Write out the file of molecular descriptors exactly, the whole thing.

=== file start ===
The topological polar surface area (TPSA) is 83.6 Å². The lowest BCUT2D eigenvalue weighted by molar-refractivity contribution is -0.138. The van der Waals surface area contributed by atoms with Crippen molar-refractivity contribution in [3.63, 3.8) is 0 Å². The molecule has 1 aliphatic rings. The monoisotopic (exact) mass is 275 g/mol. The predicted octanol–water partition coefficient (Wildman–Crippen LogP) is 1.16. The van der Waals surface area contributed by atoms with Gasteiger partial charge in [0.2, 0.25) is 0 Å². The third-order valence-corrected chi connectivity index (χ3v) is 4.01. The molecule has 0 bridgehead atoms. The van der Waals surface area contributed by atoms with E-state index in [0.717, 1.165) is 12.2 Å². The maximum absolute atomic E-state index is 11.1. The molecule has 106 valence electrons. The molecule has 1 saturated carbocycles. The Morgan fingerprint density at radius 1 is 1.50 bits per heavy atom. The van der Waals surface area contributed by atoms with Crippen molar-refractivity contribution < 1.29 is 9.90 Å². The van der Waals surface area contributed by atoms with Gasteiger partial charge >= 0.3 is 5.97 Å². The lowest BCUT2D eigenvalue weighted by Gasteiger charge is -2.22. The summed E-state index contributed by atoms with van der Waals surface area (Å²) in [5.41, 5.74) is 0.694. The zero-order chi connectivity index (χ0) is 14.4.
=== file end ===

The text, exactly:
The topological polar surface area (TPSA) is 83.6 Å². The lowest BCUT2D eigenvalue weighted by molar-refractivity contribution is -0.138. The van der Waals surface area contributed by atoms with Crippen molar-refractivity contribution in [3.63, 3.8) is 0 Å². The molecule has 1 aliphatic rings. The monoisotopic (exact) mass is 275 g/mol. The predicted octanol–water partition coefficient (Wildman–Crippen LogP) is 1.16. The van der Waals surface area contributed by atoms with Gasteiger partial charge in [0.2, 0.25) is 0 Å². The third-order valence-corrected chi connectivity index (χ3v) is 4.01. The molecule has 0 bridgehead atoms. The van der Waals surface area contributed by atoms with E-state index in [0.717, 1.165) is 12.2 Å². The maximum absolute atomic E-state index is 11.1. The molecule has 106 valence electrons. The molecule has 1 saturated carbocycles. The Morgan fingerprint density at radius 1 is 1.50 bits per heavy atom. The van der Waals surface area contributed by atoms with Crippen molar-refractivity contribution < 1.29 is 9.90 Å². The van der Waals surface area contributed by atoms with Gasteiger partial charge >= 0.3 is 5.97 Å². The lowest BCUT2D eigenvalue weighted by Gasteiger charge is -2.22. The summed E-state index contributed by atoms with van der Waals surface area (Å²) in [5.41, 5.74) is 0.694. The zero-order chi connectivity index (χ0) is 14.4.